EAE Game Engineering II Assignment 06

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Write Up:

This was a pretty cool assignment. Lua was a bit of the B-word, if you know what I mean, but it was also just really cool to have the power to define our own geometry formats. No longer are we subject to the tyranny of .fbx and .obj.

We hold all the power!

Okay, maybe that's a bit much. But you know. It's fun.

  • Discuss the advantages of having human-readable asset files
    • The singular biggest advantage of human-readable asset files is debugging. If programs were perfect, we would never have bugs (oh what a world that would be) but alas, humans will sometimes need to dive into the "source code" of the asset files and tinker in there. Making sure these files can be opened in a text editor (and made sense of) facilitates this.
    • There are two other major advantages of text-based asset files. The first is that they're friendly with Git. Unreal asset files are a huge pain because they're binary, which means they can't be merged or even diff-ed.
    • The second advantage is automation. Look, I love UNIX and text-based automation. Instead of making changes in tens of assets by hand, we could just write a Python script that'll make all the changes with way less effort and time.
  • Show one of your geometry files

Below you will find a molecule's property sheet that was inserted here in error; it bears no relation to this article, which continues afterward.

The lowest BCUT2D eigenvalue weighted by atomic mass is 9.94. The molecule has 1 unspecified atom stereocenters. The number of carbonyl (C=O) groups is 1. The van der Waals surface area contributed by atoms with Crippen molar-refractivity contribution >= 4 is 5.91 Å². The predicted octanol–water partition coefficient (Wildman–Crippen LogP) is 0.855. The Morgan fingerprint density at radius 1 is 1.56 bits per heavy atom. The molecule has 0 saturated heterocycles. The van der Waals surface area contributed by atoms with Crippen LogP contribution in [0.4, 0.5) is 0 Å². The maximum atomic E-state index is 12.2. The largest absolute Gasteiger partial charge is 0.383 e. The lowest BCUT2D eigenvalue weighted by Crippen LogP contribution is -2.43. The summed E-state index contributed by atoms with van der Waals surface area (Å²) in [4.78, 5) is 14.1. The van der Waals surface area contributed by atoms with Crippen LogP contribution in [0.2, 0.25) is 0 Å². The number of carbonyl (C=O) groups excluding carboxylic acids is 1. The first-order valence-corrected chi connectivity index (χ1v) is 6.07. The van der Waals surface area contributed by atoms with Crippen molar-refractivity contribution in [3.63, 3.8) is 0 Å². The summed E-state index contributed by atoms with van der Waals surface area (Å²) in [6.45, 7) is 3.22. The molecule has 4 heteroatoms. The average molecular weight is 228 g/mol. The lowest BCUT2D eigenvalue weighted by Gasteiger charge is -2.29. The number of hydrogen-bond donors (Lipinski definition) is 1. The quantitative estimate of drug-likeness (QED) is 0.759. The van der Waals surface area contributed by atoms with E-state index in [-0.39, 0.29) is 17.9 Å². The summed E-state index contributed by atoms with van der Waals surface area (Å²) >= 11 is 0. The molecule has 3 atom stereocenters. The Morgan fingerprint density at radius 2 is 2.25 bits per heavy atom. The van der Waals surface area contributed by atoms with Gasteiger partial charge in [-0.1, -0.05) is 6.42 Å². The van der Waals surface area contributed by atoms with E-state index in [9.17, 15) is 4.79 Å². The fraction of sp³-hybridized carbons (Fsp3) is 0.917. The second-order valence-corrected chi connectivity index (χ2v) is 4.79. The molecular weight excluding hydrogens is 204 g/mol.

• Take a look at the second screenshot. Isn't it a beauty?
    • Describe why you made the design choices that you did. In particular, help your readers to understand what you did to make the file readable and understandable for a human.
      • I think one of the more difficult decisions I made was to add another table-layer onto the Indices table. I grouped indices by-threes (so, in the example, {0,1, 2} makes one group and {0, 2, 3} makes another) instead of having indices in one singular array. As a result, the code for reading this structure was annoyingly long, and we had to translate back from the grouped form into a single array anyway!
      • So why did I do this? My reasoning is basically that's it's easier to read. 
      • I think it's a safe assumption to make that all our geometry will be made of triangles (and our index-buffer code assumes this anyway) and it's just much easier to read when you can see which indices are part of the same triangle. Of course, you could split it line-by-line, but with my format you can actually group multiple triangles together on the same line and still be able to read it pretty easily.

Unfortunately, this time round I've had some trouble getting the Release builds to run without crashing. The issue seems to be Read Access Violations on Init, but I can't seem to track down what's causing that.

So I've uploaded the Debug versions of my project this time. Have fun!

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TheDarkMiko
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Last Modified: Oct 4, 2019

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